Choosing a multivitamin from the sea of options is no easy task. Use these expert tips to find the best one for you.
Most Americans take vitamins, minerals, or herbs these days, and older adults are no exception. In fact, a 2019 survey found that more than 4 in 5 adults take dietary supplements.
And it's no wonder so many people choose multivitamins specifically. They’re a great way to cover your nutritional bases without collecting a cabinet full of individual supplements.
“I think of multivitamins as insurance,” says Bonnie Taub-Dix. She’s a registered dietitian and the author of Read It Before You Eat It: Taking You From Label to Table. Multivitamins can fill gaps in an otherwise healthy diet and ensure you get enough nutrients that become vital once you reach 50.
That said, there are a few points to keep in mind for getting the most from your supplement. Here’s what to look for when shopping for a multivitamin.
Tip #1: Aim for doses close to 100% of your daily needs
Before buying a multivitamin, look at the nutrition facts label. Many supplements list the specific amount of each nutrient it offers. They also list the percent of your daily value (DV). The DV is the recommended amount of nutrients you need per day. The percent of DV tells you how much a nutrient in your multivitamin contributes to your daily diet
There are specific nutrients you need more of as you age (we’ll cover these shortly). That said, look for a multivitamin that provides 100% of your DV or close to it. “You don’t need a mega super-vitamin supplement that provides 5,000% of what you need,” Taub-Dix says. “Just because some is good doesn’t mean a tremendous amount is better.”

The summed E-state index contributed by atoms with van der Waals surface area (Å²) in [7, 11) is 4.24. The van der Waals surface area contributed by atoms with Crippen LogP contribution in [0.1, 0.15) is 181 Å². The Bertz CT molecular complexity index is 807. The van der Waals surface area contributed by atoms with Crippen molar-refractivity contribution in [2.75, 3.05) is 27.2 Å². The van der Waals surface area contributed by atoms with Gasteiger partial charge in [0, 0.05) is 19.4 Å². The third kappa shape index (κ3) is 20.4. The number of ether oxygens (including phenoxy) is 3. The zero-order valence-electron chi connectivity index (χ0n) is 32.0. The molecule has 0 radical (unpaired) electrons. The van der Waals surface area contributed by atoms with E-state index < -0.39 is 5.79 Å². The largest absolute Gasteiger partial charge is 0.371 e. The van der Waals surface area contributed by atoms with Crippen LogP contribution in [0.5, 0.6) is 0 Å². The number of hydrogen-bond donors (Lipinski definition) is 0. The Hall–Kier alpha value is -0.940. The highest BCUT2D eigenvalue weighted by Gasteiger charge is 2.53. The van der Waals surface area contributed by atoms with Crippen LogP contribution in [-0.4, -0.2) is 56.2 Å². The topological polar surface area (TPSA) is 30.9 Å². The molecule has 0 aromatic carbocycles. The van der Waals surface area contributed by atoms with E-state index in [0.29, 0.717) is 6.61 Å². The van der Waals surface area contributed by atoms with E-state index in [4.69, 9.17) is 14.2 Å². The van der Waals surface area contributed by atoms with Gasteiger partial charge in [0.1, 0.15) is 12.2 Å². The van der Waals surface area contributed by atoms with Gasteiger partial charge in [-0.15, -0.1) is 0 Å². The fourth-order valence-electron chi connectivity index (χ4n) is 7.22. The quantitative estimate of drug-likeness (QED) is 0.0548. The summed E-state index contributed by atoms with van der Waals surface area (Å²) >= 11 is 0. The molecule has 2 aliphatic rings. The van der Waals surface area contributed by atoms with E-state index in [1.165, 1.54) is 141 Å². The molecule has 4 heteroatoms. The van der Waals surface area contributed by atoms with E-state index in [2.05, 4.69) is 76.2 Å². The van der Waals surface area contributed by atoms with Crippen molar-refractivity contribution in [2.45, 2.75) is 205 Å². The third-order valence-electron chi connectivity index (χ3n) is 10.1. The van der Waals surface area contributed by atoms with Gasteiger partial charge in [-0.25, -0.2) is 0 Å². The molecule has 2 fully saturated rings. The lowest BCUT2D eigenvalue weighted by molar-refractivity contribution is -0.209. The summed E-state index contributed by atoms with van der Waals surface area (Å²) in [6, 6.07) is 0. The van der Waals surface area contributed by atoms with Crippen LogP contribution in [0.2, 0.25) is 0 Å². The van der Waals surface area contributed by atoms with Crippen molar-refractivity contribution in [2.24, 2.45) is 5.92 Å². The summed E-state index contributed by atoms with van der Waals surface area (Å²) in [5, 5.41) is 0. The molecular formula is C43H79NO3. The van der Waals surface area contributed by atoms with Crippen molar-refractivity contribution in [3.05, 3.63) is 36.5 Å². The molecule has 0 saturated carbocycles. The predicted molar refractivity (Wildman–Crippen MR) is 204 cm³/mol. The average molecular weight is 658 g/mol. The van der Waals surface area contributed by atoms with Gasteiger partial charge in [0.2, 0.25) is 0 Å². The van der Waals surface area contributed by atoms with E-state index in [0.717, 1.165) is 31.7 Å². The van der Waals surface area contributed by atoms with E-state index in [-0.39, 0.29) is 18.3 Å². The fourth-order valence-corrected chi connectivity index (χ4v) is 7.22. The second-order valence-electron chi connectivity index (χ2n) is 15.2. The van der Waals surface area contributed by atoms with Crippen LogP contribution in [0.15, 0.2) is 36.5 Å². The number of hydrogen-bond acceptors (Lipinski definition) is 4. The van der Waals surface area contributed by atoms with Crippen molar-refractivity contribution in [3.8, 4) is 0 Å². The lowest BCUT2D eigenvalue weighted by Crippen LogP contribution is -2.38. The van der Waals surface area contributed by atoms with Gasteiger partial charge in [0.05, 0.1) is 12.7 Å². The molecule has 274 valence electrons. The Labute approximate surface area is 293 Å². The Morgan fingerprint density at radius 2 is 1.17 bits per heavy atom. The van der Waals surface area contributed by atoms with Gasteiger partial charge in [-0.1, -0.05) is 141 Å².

Related reading: What does a perfect day of eating really look like?
Tip #2: Prioritize specific nutrients
When you check a supplement label, zero in on these nutrients to ensure they’re at or close to 100% of your DV.
- Calcium: “As you get older, calcium becomes very important,” Taub-Dix says. Calcium is vital for building bone and preventing bone loss. But if you have low bone density (for example, osteoporosis or osteopenia), you may need to take a calcium supplement in addition to a multivitamin, Taub-Dix says. Talk to your doctor or a registered dietitian to get personalized recommendations.
- Vitamin D: Also known as the sunshine vitamin, vitamin D pairs with calcium to keep up your bone density. “Vitamin D is like an assistant to calcium,” Taub-Dix says. It enhances the way calcium is absorbed.
- Vitamin B12: Your body needs vitamin B12 to keep your nervous system healthy and create red blood cells. However, certain medications (such as metformin and proton pump inhibitors) can make it harder to absorb vitamin B12. So can digestive conditions, which are more common as we age.
- Magnesium: This mineral is also essential for bone health. But in addition, magnesium helps regulate muscle and nerve function, blood sugar levels, and blood pressure.
- Potassium: Taub-Dix says most of us don’t get enough potassium in our diets. In fact, potassium deficiencies are so common that the U.S Food and Drug Administration now requires manufacturers to list potassium on food labels. Potassium helps your muscles contract and your nerves fire. It also helps the heart and kidneys do their job.
Tip #3: Watch out for certain vitamins and minerals
People over 50 may need less of certain nutrients, thanks to age-related changes and an increased likelihood of chronic health conditions. In some cases, getting too much of a nutrient can cause severe side effects.
Be wary of high DVs on any of the following vitamins and minerals:
- Vitamin K: This vitamin plays a role in blood clotting, which can be a problem if you take blood thinners, Taub-Dix says. Talk to your doctor about how much vitamin K to aim for per day.